One of the most persistent plights of public markets is when surrounding real estate values go up to such an extent that a market can no longer afford to compete against interests with more economic heft. Street trolleys, automobiles, big developers, high rises, shopping centers, and corruption have all been part of the bigger-is-better movement that have replaced the participatory, visceral market experience as the totems of commerce and economic growth.
The irony is that local public markets are what underlie, what grew, and what nurtured the larger global economy. It is a tragedy when that larger economy quashes the local, making it much more difficult for people to find their footing on the lower rungs of the economic ladder and become self-sufficient. This is precisely one of the reasons for having a government: so that business interests alone are not in control of the fate of places, the look of communities, and the life of accessible small scale economies.
The economics of a market are not its true measure, anyway. How do you put a price on community, sense of place, or the benefits of local food systems? Thankfully the public loves markets, and their collective, organized sentiment can create a base of political support in order to save a market that functions as a great public space and small scale economic anchor, even if it is not the “highest and best use” on a given piece of desirable land.
A high stakes scenario of this sort is playing out in London’s Smithfield Market District, where a series of unused but splendid Victorian market buildings designed by Horace Jones (the architect of iconic places like Tower Bridge, Billingsgate Market, and Spitalfields Market, among others) are caught in a tug of war between those who would like to see the buildings revived for their original use as part of a larger market, and those who would perform a facadectomy on the old market buildings and erect a mixed use office block behind them. The City Corporation of London, owner of the Smithfield Western Market Buildings, wound up with some egg on its face after approving the facadectomy application, which was then unceremoniously ‘called in’ by the UK Secretary of State for Community and Local Government. The Secretary has the right to intercede if an application conflicts with national policy.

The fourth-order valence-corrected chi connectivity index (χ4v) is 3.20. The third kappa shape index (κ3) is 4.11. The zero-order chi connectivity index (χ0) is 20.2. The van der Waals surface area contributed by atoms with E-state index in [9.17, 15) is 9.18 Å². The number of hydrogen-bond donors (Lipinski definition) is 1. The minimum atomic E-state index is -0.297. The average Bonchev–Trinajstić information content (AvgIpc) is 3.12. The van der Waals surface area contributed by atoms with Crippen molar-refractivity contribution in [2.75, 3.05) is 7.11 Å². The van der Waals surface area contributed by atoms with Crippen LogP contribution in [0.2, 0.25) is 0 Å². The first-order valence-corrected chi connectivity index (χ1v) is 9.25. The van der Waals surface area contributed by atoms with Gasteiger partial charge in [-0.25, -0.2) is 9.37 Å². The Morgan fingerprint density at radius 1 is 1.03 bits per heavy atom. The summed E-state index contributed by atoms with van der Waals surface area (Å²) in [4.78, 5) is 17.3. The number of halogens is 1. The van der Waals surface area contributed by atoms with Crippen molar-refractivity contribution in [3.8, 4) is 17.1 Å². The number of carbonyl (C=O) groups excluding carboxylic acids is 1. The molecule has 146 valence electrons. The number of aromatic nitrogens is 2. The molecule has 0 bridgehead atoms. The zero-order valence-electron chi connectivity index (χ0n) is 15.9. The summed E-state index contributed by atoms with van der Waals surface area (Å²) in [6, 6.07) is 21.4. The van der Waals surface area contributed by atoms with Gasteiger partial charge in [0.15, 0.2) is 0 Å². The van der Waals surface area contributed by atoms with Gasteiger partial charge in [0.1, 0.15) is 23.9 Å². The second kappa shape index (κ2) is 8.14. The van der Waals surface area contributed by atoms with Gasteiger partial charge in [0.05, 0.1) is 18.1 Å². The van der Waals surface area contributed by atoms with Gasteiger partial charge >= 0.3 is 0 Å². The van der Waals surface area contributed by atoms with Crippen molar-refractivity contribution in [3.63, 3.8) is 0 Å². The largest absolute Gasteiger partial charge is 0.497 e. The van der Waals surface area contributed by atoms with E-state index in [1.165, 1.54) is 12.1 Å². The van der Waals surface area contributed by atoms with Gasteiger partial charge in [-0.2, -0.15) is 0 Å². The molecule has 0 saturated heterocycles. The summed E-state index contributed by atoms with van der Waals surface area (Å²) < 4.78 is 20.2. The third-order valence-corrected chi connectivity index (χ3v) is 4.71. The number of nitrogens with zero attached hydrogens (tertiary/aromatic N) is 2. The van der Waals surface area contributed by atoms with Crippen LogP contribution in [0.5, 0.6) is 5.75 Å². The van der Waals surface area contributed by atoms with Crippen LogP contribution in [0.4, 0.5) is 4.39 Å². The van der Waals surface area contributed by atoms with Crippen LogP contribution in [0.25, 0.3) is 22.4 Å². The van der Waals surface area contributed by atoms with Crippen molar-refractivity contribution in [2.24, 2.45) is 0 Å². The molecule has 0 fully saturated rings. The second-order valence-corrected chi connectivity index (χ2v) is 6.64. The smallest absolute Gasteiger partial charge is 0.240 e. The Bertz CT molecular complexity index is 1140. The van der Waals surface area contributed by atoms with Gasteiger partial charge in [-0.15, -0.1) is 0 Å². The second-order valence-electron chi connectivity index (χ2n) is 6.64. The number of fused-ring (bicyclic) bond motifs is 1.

Just for clarification, the Smithfield Market itself is not under threat, and continues to operate as the largest meat wholesaler in Europe. The threatened Smithfield Western Market Buildings are nearby, and within what is known as the Smithfield Conservation Area.
The application to do away with Smithfield’s Western Market Buildings and only save some of the facades came from Henderson Global Investors, Ltd. Ironically, their new real estate development partner is none other than TIAA CREF, a “leading provider of retirement services in the academic, research, medical, cultural and government fields,” whose contributors and pensioners are typical of the very types of people who have been supporting the revival and development of local markets in the United States (after decades of decline, of course). This team is proposing several six-story office blocks for the site.
Another private sector proposal to renovate and reopen the markets was submitted by Eric Reynolds’ company Urban Space Management, influential in some very successful market projects in London (Camden Lock, Greenwich, Spitalfields) and New York (Union Square Holiday Market). USM is proposing a 90-year lease deal with the City Corporation to make a go at saving not only the physical Smithfield Western Market Buildings, but restoring the uses of a market as well. These guys have a great track record with markets, and their proposal should be given very serious consideration as it shows how to do what many said can’t be done.
Thankfully, supporters of the Smithfield Western Market Buildings had enough time and moxie to mobilize alongside SAVE Britain’s Heritage, which organized a political campaign and petition drive to put the application on hold. Jolly good!
London has been quite good at preserving its market culture, deliberately keeping many of its traditional markets in the city as a fundamental way to preserve character and prevent London from becoming a domain for only the well-coiffed and well-heeled. Borough Market, Spitalfields, and the meat wholesale market at Smithfield are all great successes that, in concert with a remarkable network of others across the British capital, attest to the value of markets as a civic asset beyond measure.
The good news at the Smithfield site is that the City owns the market buildings in question. It seems that public ownership with protective use guidelines is essential to preserving the traditional role of the market and not selling out to the highest bidder. But in the future, markets will be increasingly threatened if left to fight a purely economic fight. We need more enlightened thinking to preserve these very special, multi-functional places and the role that they play in the long-term health of local economies. Any community with an eye toward becoming a market district would do well to keep an eye on what happens at this historic site in the coming months.